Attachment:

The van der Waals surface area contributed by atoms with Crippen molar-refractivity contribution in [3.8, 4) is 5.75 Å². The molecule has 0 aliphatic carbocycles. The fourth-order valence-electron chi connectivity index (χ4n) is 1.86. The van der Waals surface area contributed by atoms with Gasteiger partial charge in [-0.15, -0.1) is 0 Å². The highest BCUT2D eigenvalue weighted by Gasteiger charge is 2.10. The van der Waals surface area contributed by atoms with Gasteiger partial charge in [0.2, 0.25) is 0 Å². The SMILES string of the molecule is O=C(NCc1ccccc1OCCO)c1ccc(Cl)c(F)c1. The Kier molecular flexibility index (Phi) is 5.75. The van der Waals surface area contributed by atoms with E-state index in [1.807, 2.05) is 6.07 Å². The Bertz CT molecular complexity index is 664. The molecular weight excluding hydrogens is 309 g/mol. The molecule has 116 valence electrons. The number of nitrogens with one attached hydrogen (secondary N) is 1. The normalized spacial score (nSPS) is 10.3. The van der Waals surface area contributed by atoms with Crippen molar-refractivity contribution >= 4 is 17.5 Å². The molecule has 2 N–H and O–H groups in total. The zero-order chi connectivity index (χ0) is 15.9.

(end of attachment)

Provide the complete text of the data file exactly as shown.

The van der Waals surface area contributed by atoms with Crippen molar-refractivity contribution in [3.8, 4) is 5.75 Å². The molecule has 0 aliphatic carbocycles. The fourth-order valence-electron chi connectivity index (χ4n) is 1.86. The van der Waals surface area contributed by atoms with Gasteiger partial charge in [-0.15, -0.1) is 0 Å². The highest BCUT2D eigenvalue weighted by Gasteiger charge is 2.10. The van der Waals surface area contributed by atoms with Gasteiger partial charge in [0.2, 0.25) is 0 Å². The SMILES string of the molecule is O=C(NCc1ccccc1OCCO)c1ccc(Cl)c(F)c1. The Kier molecular flexibility index (Phi) is 5.75. The van der Waals surface area contributed by atoms with E-state index in [1.807, 2.05) is 6.07 Å². The Bertz CT molecular complexity index is 664. The molecular weight excluding hydrogens is 309 g/mol. The molecule has 116 valence electrons. The number of nitrogens with one attached hydrogen (secondary N) is 1. The normalized spacial score (nSPS) is 10.3. The van der Waals surface area contributed by atoms with Crippen molar-refractivity contribution >= 4 is 17.5 Å². The molecule has 2 N–H and O–H groups in total. The zero-order chi connectivity index (χ0) is 15.9.